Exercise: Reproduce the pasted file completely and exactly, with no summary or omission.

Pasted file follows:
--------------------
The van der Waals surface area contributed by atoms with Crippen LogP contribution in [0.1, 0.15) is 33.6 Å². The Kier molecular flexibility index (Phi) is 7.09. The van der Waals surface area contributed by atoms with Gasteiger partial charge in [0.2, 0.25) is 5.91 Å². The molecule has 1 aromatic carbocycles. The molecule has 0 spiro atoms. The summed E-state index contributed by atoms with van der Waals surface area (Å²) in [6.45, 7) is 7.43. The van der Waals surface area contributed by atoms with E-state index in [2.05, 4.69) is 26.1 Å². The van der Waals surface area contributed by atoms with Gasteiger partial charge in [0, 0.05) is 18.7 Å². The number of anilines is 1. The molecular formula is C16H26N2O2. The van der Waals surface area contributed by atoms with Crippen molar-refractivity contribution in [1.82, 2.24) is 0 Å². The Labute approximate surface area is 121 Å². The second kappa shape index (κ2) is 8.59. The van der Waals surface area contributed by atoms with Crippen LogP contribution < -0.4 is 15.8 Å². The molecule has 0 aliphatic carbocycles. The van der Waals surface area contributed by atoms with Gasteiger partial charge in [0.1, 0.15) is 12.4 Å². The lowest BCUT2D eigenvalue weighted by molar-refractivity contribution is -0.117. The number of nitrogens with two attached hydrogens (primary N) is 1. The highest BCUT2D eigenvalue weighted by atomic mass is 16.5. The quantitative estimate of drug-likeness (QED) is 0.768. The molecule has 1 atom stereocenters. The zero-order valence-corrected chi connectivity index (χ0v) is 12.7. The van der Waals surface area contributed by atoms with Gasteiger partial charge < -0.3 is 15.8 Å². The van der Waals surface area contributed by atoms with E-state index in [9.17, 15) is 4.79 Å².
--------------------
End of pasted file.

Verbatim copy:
The van der Waals surface area contributed by atoms with Crippen LogP contribution in [0.1, 0.15) is 33.6 Å². The Kier molecular flexibility index (Phi) is 7.09. The van der Waals surface area contributed by atoms with Gasteiger partial charge in [0.2, 0.25) is 5.91 Å². The molecule has 1 aromatic carbocycles. The molecule has 0 spiro atoms. The summed E-state index contributed by atoms with van der Waals surface area (Å²) in [6.45, 7) is 7.43. The van der Waals surface area contributed by atoms with E-state index in [2.05, 4.69) is 26.1 Å². The van der Waals surface area contributed by atoms with Gasteiger partial charge in [0, 0.05) is 18.7 Å². The number of anilines is 1. The molecular formula is C16H26N2O2. The van der Waals surface area contributed by atoms with Crippen molar-refractivity contribution in [1.82, 2.24) is 0 Å². The Labute approximate surface area is 121 Å². The second kappa shape index (κ2) is 8.59. The van der Waals surface area contributed by atoms with Crippen LogP contribution < -0.4 is 15.8 Å². The molecule has 0 aliphatic carbocycles. The van der Waals surface area contributed by atoms with Gasteiger partial charge in [0.1, 0.15) is 12.4 Å². The lowest BCUT2D eigenvalue weighted by molar-refractivity contribution is -0.117. The number of nitrogens with two attached hydrogens (primary N) is 1. The highest BCUT2D eigenvalue weighted by atomic mass is 16.5. The quantitative estimate of drug-likeness (QED) is 0.768. The molecule has 1 atom stereocenters. The zero-order valence-corrected chi connectivity index (χ0v) is 12.7. The van der Waals surface area contributed by atoms with Gasteiger partial charge < -0.3 is 15.8 Å². The van der Waals surface area contributed by atoms with E-state index in [9.17, 15) is 4.79 Å².